Thursday, May 15, 2008

Scientist and Believer

There has been a flurry of conversations about the DNA "proof" that the Native Americans are not descended from Israelites, and how this "proves" that the BoM is not true or is, at best, inspired fiction. I don't think it proves anything of the sort. I don't want to write exhaustively on my entire process of faith development, unless someone really wants to hear it, but I will sum-up.

We are taught that the Lord does not do things the way a man would do them, any more than a child would eat her vegetables first if left to her own devices. God works in ways that are mysteries to us, but I know that He is loving, true and just, and that He has my eternal interests at heart. Since I do not understand what is best for me the way He does, I am willing to submit to His will and His teachings. Part of those teachings includes how to find truth. I believe that spiritual confirmation has much more to do with truth than with fact. It is intended to guide me back to Him. This is the believing part of me.

We are also taught that the doctrines of men easily creep into spiritual teachings. If you substitute "science" (a reasonable substitution for "precepts of man"), you can read: "For behold, thus saith the Lord God: I will give unto the children of men line upon line, precept upon precept, here a little and there a little; and blessed are those who hearken unto my precepts, and lend an ear unto my counsel, for they shall learn wisdom; for unto him that receiveth I will give more; and from them that shall say, We have enough, from them shall be taken away even that which they have. Cursed is he that putteth his trust in man, or maketh flesh his arm, or shall hearken unto science, save their science shall be given by the power of the Holy Ghost."

Here we are given a way to parse spiritual knowledge from scientific knowledge. Science, to me, is a way for man to find out about the world around him. It is not meant to replace faith. Science deals in Fact, religion deals in Truth. Most people, excepting most of the scientific geniuses, seem unable to differentiate between the two.

If the Facts don't seem to fit my knowledge of the Truth, it is because I don't have enough facts or am not understanding them properly. This may seem counterintuitive and even obstructive to a scientific method (which is why I don't use it when I'm actually performing scientific experiments), but in reality it is highly intuitive. Just like an investigator finds facts and often interprets them correctly through a "gut feeling", evidences like DNA only serve to show me there is more to the story than the Book of Mormon covers. That isn't surprising, considering it abridges over 1000 years of history and leaves out everything in the 1600 years after that. It helps to put it all into perspective when you consider the USA is only about 250 years old. Try abridging all of our salient history into a book as small as the Book of Mormon, and I'm sure you'd miss a few things, too. The Book of Mormon is not concerned with proving its factual veracity. At the risk of sounding rude, I think those who try are wasting their time. Especially when the title page itself states its purpose as "to show unto the remnant of the House of Israel what great things the Lord hath done for their fathers; and that they may know the covenants of the Lord, that they are not cast off forever—And also to the convincing of the Jew and Gentile that Jesus is the Christ, the Eternal God, manifesting himself unto all nations", not to "convincing the Jew and Gentile that Mormons are not insane and really know more than anyone else about history."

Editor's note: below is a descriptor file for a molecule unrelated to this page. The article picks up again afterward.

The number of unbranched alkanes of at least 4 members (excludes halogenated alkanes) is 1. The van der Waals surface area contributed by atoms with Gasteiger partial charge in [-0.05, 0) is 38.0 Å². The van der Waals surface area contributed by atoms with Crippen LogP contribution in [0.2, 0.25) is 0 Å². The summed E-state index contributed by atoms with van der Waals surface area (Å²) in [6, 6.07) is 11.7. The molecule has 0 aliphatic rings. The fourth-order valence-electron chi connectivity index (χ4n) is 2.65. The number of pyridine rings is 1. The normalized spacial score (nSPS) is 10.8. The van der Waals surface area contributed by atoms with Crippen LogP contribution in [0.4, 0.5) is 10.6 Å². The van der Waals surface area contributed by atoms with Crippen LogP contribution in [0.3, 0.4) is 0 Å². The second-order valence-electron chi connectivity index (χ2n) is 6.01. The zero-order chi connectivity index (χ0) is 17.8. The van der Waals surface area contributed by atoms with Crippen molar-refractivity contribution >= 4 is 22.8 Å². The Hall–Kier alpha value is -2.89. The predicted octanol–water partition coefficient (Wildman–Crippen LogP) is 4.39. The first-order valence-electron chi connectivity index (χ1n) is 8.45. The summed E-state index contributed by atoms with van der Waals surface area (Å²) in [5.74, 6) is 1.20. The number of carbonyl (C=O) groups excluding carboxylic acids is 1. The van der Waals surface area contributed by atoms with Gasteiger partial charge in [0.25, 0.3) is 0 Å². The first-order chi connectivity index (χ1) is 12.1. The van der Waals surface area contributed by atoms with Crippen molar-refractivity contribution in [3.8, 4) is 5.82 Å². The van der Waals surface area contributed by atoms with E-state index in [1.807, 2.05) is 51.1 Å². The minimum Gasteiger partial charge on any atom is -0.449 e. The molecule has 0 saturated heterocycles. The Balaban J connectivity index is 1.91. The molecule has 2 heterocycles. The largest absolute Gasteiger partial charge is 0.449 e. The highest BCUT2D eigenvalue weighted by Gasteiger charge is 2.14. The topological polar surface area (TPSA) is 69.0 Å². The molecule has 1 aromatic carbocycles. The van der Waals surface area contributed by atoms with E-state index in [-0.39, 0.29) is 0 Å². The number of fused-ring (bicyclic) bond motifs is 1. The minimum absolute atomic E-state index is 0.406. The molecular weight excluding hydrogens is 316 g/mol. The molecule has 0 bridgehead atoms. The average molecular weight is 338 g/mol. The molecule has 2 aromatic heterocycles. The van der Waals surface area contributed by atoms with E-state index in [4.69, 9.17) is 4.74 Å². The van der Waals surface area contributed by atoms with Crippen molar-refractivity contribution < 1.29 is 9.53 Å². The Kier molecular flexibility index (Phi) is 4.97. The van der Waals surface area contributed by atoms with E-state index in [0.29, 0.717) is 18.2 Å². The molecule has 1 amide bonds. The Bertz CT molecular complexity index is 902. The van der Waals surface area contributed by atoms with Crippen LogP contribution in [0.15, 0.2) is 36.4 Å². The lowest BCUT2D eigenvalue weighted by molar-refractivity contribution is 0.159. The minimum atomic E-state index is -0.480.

I personally feel that the Lamanites—indeed, most if not all of us—are "remnants of the house of Israel". I think their DNA is seeded throughout the world. That is why there was a scattering. It has to do with the Lord tying the whole of humankind together physically as well as spiritually through Adam and Abraham. The mere lack of definitive genetic marker doesn't change that one iota.

Lack of proof proves nothing, even according to scientific method it only indicates more study is needed. Assuming the reality of Israelite blood in Native American history doesn't mean we are able to genetically trace it. There are just too many variables. With what I understand about DNA marker tracing, we don't know nearly as much about it as we'd like to think. DNA doesn't even prove direct paternity/maternity 100% of the time, let alone a few generations back. Skepticism of scientific findings is the scientist part of me.

I just don't think we humans are as smart as we'd like to think.

1 comment :

  1. Isn't it interesting that scientists are skeptical and question every aspect of a given theory resulting in further research and learning but if that theory is published to the general public we take it as truth.

    I agree, in the end it will all fit together so nicely and I'm willing to wait it out and trust my Heavenly Father in the meantime.


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